Instilling a Watchdog Culture in the Newsroom
‘Watchdog work is not just about projects; it’s about an approach to beat coverage that should be reflected in daily and longer-form work.’
It was 2005, and San Diego, once a model of good fiscal management, was flirting with bankruptcy, and “America’s Finest City” had been saddled with a new moniker, “Enron-by-the-Sea.” At The San Diego Union-Tribune, the region’s major metro, we’d been writing day-to-day about the fissures in the financial foundation and attempting to trace the origins, largely due to enormous pension obligations. At the same time reporters in our newsroom were mobilizing to dig deep into the city’s financial mess, our Washington bureau was exposing a personal real estate deal that Republican Congressman Randy “Duke” Cunningham made with a government defense contractor.
The region and the newspaper would never be the same.
During the next year, we made our watchdog reporting of city hall the priority in our newsroom. Computer-assisted reporting (CAR) provided a bedrock, as we produced nearly two dozen takeouts worthy of the “Watchdog Report” label we put on them. They were true enterprise, high-impact reports deserving of top play on the front page. And they created a buzz in the region that elected officials could not ignore.
Simultaneously, our reporting—combined with the investigative work of Marcus Stern and Jerry Kammer at the Copley News Service bureau in Washington—on Cunningham gave federal prosecutors the grist for a case that drove him out of office and eventually to prison, where he is serving an eight-year, four-month sentence. Experts called it one of the worst cases of corruption involving a member of Congress. And the Union-Tribune (along with the Copley News Service correspondents) earned its first-ever Pulitzer Prize for it.
Most importantly, both of these watchdog efforts—involving questionable actions and decisions by public officials from San Diego—drew inspiring praise from our readers.
While it’s tough to prove that good journalism translates into increased circulation, we know it retains civic-minded readers who don’t want to be told what to think but don’t mind being told what to think about. Doing this cements our bond with what is called in the industry our “core audience,” which many of us believe is the key to the survival of high-quality journalism. Notice that I didn’t say newspapers’ survival. As much of a newspaper junkie as I am—I grew up in a two or three-newspaper-a-day household—I’ve given up on being choosy about the delivery system. Delivering quality journalism is the point.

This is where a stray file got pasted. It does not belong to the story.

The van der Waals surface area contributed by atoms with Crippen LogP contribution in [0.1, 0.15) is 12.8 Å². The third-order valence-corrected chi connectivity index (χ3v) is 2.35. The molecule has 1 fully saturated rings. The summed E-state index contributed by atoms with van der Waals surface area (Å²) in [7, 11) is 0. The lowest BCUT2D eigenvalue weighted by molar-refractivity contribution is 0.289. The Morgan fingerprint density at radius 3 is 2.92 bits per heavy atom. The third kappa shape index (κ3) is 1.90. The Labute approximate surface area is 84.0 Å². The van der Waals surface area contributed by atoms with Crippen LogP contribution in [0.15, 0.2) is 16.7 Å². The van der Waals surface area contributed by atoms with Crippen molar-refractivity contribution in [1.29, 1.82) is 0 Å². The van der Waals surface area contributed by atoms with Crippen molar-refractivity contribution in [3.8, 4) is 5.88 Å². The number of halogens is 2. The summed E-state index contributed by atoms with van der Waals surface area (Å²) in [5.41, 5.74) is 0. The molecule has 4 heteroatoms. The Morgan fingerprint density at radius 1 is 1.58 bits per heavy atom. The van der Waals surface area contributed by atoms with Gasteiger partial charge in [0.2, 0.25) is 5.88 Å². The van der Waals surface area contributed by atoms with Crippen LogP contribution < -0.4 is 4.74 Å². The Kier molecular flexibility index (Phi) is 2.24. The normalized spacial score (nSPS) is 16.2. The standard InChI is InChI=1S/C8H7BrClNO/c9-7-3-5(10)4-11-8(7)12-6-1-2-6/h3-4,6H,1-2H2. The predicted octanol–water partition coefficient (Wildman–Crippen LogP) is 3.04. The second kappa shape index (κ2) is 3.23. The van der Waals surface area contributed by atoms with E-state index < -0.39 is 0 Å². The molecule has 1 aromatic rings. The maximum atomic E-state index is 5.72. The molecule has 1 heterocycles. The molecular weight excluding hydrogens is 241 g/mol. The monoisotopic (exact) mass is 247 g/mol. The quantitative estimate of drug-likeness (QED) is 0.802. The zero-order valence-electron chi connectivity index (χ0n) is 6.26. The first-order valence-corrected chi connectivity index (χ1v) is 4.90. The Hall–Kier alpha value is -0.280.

The Newsroom Shrinks
Fast-forward to 2007. The Union-Tribune newsroom underwent a painful round of buyouts. The Copley Press Inc. sold the smaller newspapers in the chain, leaving the Union-Tribune—long its flagship—as its main holding. By late fall 2007, the owners had offered more buyouts, including some taken by our Washington staff, and closed the Los Angeles and Mexico City bureaus. At year’s end, we had suffered a substantial number of layoffs, something this family-owned company has only done a handful of times in its 100-plus-year history. Our newsroom is now 25 percent smaller than it was in those heady days of 2005; the newsroom staff now numbers just shy of 300.
Putting out a daily newspaper, meeting the increasing demands of the Web, and plugging the holes left by departing staffers pushed much of our watchdog work to the sidelines. The commitment continued, though, particularly in our five local bureaus, including our office in Tijuana. There, we led national coverage of battling drug cartels and their cross-border tunnels, as well as the escalating violence in that region, which is popular with international tourists.
In spite of the cutbacks in the newsroom, Editor Karin Winner is determined not to allow the quality of the paper to diminish. She established a blueprint for the future with six initiatives that will set the agenda going forward: Watchdog reporting is at the top of her list. With an overwhelming amount of information now available wherever and whenever someone wants it, Winner argues that our newspaper has to concentrate on providing unique content and capitalize on our expertise and credibility. This means reinforcing our watchdog role and insisting it permeate everything we do, even if, as she acknowledges, there are obvious risks in holding powerful people accountable, especially if they turn out to be important advertisers. But she says our readers expect nothing less from us, and we intend to see to it that we meet their needs.